A Uniform: The Cloth of Our Nation

  • Published
  • By Senior Master Sgt. Greg Koger
  • 566th Air Force Band

Back in 1981, our unit did our two-week annual training at Davis–Monthan Air Force Base in Tucson, Ariz. I was 21. It was a community relations mission, indoor concert, at a retirement home. I remember this so clearly.

A resident came up to me — a woman, an elderly woman — and she looked at me, and she said, “Steve! Steve! I knew you’d come back.” And she hugged me. I’m 21, thinking “Oh boy, what’s this all about,” you know?

I remember hugging her. I’m not so sure I said anything special, because maybe I would’ve remembered that, but I hugged her and she walked away.

That memory always stuck with me, until I was reminded of it again numerous times after having the privilege of performing “Taps.” Because many times when we’re performing “Taps,” you’re the only person in uniform at the funeral or ceremony. I would wear sunglasses and gloves usually, and I would see the faces of people: sorrow, pride, a nod, a tear.

And then I realized after thinking about events like that as my career went on, that it wasn’t Greg Koger that sparked that woman’s memory. It was the uniform: the cloth of our nation.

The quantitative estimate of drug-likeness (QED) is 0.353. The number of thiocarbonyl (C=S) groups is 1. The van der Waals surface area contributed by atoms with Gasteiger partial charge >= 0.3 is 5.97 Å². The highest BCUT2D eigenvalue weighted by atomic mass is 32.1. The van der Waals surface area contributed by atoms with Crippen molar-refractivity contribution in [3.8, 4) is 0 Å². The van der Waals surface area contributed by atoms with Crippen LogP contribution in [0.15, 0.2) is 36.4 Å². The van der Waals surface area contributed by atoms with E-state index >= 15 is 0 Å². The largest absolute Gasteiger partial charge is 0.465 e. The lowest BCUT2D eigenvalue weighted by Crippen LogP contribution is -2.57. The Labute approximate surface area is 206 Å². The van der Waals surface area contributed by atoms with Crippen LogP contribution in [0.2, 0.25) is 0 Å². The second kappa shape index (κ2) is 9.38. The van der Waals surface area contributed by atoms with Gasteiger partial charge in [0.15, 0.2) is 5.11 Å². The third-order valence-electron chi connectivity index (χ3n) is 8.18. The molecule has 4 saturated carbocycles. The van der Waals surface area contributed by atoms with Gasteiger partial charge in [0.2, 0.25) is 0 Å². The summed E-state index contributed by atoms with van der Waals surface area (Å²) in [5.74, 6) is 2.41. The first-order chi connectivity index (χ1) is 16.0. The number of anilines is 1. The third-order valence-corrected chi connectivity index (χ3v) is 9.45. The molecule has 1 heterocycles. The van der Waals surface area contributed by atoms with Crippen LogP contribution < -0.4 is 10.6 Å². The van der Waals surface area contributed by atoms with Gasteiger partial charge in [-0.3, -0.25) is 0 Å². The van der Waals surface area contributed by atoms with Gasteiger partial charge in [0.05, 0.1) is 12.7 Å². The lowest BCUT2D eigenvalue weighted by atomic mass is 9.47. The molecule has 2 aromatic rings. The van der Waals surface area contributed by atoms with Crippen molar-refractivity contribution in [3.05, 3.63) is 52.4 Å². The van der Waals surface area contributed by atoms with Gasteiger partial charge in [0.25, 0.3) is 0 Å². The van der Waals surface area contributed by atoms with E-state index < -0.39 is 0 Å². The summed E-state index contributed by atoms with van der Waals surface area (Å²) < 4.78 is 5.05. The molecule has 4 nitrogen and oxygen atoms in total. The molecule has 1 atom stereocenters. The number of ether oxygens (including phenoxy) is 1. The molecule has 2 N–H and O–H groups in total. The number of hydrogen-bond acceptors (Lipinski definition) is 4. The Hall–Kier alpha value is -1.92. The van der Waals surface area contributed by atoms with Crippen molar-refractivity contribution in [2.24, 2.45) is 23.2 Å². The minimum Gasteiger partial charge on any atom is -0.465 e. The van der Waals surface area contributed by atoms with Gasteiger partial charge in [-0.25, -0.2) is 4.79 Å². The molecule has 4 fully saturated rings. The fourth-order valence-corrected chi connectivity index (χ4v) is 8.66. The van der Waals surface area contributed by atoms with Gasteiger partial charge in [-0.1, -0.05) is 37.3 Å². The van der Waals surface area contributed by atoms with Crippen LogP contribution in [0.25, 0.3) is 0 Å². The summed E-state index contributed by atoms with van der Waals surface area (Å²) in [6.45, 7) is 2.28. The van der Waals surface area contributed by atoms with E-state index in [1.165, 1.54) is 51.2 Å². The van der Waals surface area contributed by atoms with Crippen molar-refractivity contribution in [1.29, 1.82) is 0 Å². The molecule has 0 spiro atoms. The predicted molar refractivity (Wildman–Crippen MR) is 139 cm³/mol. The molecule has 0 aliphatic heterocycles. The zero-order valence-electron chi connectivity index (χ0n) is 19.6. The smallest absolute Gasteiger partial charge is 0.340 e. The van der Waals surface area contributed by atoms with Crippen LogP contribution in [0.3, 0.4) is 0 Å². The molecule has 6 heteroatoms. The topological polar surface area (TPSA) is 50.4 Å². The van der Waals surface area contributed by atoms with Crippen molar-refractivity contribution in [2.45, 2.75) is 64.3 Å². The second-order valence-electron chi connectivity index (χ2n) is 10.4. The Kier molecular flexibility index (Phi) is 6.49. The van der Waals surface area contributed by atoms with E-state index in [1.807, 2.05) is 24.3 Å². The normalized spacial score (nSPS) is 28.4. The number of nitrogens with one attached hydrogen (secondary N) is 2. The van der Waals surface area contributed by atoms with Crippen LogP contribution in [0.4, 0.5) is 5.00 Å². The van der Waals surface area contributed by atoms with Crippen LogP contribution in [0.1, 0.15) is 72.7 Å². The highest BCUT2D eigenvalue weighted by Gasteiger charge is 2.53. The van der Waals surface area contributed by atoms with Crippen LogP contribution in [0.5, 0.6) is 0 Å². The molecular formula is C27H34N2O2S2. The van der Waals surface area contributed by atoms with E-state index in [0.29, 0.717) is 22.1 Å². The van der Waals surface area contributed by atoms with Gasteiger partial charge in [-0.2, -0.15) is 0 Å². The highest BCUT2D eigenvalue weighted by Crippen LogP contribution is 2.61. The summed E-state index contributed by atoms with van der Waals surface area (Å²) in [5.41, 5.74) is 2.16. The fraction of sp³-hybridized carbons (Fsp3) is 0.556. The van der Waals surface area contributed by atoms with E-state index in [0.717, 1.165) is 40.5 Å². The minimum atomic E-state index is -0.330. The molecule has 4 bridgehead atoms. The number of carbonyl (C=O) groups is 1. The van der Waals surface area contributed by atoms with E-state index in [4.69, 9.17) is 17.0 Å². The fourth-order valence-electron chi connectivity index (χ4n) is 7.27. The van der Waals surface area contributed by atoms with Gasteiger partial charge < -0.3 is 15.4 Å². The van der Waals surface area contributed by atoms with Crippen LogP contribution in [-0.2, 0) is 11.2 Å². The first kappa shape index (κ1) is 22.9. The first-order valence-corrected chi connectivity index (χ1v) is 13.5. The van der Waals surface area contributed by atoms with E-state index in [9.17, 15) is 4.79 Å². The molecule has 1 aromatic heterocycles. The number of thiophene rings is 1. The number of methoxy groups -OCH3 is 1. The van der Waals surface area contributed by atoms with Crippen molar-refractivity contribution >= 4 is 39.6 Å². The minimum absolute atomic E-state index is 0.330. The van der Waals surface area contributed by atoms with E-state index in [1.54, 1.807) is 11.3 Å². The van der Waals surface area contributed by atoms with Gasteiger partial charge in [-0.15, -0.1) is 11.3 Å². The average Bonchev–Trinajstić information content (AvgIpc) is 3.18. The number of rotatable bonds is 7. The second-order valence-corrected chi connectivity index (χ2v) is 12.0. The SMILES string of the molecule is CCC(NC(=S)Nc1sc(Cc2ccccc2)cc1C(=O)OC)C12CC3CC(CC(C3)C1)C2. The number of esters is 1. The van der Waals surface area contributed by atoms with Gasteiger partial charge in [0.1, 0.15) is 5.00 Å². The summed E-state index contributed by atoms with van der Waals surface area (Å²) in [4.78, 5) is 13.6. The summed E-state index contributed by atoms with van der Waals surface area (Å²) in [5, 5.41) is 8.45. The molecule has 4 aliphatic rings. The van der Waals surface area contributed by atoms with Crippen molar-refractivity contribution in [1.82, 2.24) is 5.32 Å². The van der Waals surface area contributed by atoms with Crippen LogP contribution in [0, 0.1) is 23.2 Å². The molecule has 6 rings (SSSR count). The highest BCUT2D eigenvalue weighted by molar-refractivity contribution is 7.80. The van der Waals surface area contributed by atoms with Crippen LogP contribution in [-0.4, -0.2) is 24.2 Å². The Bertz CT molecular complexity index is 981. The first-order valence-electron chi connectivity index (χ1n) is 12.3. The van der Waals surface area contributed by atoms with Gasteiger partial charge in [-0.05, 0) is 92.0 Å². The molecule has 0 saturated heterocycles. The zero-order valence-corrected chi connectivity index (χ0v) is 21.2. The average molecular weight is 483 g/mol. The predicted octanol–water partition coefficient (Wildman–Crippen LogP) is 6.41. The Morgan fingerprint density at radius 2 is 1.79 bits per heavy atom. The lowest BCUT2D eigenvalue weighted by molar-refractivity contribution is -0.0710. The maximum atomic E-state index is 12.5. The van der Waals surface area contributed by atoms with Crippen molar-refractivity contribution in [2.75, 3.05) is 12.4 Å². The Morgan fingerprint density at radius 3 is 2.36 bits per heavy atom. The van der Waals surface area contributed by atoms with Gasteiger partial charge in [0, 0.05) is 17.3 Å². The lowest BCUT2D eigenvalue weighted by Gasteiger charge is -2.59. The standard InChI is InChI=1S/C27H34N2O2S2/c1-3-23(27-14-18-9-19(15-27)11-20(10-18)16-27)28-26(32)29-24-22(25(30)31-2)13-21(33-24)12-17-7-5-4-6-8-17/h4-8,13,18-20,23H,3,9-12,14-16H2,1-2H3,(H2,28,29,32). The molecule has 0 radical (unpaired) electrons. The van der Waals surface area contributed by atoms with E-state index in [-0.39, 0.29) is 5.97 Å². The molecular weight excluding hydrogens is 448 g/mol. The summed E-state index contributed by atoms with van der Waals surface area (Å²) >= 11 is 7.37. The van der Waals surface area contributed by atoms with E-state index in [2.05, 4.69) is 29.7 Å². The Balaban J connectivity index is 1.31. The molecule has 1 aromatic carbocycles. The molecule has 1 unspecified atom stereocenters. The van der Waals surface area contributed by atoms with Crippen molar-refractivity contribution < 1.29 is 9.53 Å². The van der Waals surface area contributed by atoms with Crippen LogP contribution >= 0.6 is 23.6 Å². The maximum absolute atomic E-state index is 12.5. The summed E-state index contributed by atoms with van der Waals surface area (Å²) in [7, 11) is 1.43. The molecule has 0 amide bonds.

I had the privilege of wearing that uniform. And I realized as I even got longer in my career that with that privilege comes responsibility. We are lucky to be able to wear the cloth of our nation.

For me, it’s been a privilege and an honor to be a member of the Illinois Air National Guard, it’s been a privilege and an honor to be a member of this unit, and for one day when I was a younger Airman, it was a privilege and an honor to be a man named “Steve.” I will never forget that for the rest of my life.


Editor’s note: Senior Master Sgt. Greg Koger retired from the U.S. Air Force as the Air National Guard Band of the Midwest’s senior enlisted manager March 2 after 41 years of service with the 566th Air Force Band, Illinois Air National Guard. His career amounted to more than half of the unit’s existence.